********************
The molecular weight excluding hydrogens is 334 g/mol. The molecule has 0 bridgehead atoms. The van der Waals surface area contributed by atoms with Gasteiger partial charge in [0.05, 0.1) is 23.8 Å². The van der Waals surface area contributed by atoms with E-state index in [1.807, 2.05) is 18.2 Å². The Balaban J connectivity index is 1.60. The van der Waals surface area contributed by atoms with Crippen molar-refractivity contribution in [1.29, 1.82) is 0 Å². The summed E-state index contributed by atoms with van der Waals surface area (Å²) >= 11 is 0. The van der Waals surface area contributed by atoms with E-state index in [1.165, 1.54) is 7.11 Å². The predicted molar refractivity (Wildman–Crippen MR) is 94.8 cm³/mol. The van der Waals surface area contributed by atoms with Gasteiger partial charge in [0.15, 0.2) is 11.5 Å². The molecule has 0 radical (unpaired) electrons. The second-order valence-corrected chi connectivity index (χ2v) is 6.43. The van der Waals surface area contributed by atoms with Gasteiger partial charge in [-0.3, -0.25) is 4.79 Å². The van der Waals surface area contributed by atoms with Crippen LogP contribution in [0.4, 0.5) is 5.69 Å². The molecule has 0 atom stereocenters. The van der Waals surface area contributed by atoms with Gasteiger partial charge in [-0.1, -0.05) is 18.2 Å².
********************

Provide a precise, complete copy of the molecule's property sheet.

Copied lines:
The molecular weight excluding hydrogens is 334 g/mol. The molecule has 0 bridgehead atoms. The van der Waals surface area contributed by atoms with Gasteiger partial charge in [0.05, 0.1) is 23.8 Å². The van der Waals surface area contributed by atoms with E-state index in [1.807, 2.05) is 18.2 Å². The Balaban J connectivity index is 1.60. The van der Waals surface area contributed by atoms with Crippen molar-refractivity contribution in [1.29, 1.82) is 0 Å². The summed E-state index contributed by atoms with van der Waals surface area (Å²) >= 11 is 0. The van der Waals surface area contributed by atoms with E-state index in [1.165, 1.54) is 7.11 Å². The predicted molar refractivity (Wildman–Crippen MR) is 94.8 cm³/mol. The van der Waals surface area contributed by atoms with Gasteiger partial charge in [0.15, 0.2) is 11.5 Å². The molecule has 0 radical (unpaired) electrons. The second-order valence-corrected chi connectivity index (χ2v) is 6.43. The van der Waals surface area contributed by atoms with Gasteiger partial charge in [-0.3, -0.25) is 4.79 Å². The van der Waals surface area contributed by atoms with Crippen LogP contribution in [0.4, 0.5) is 5.69 Å². The molecule has 0 atom stereocenters. The van der Waals surface area contributed by atoms with Gasteiger partial charge in [-0.1, -0.05) is 18.2 Å².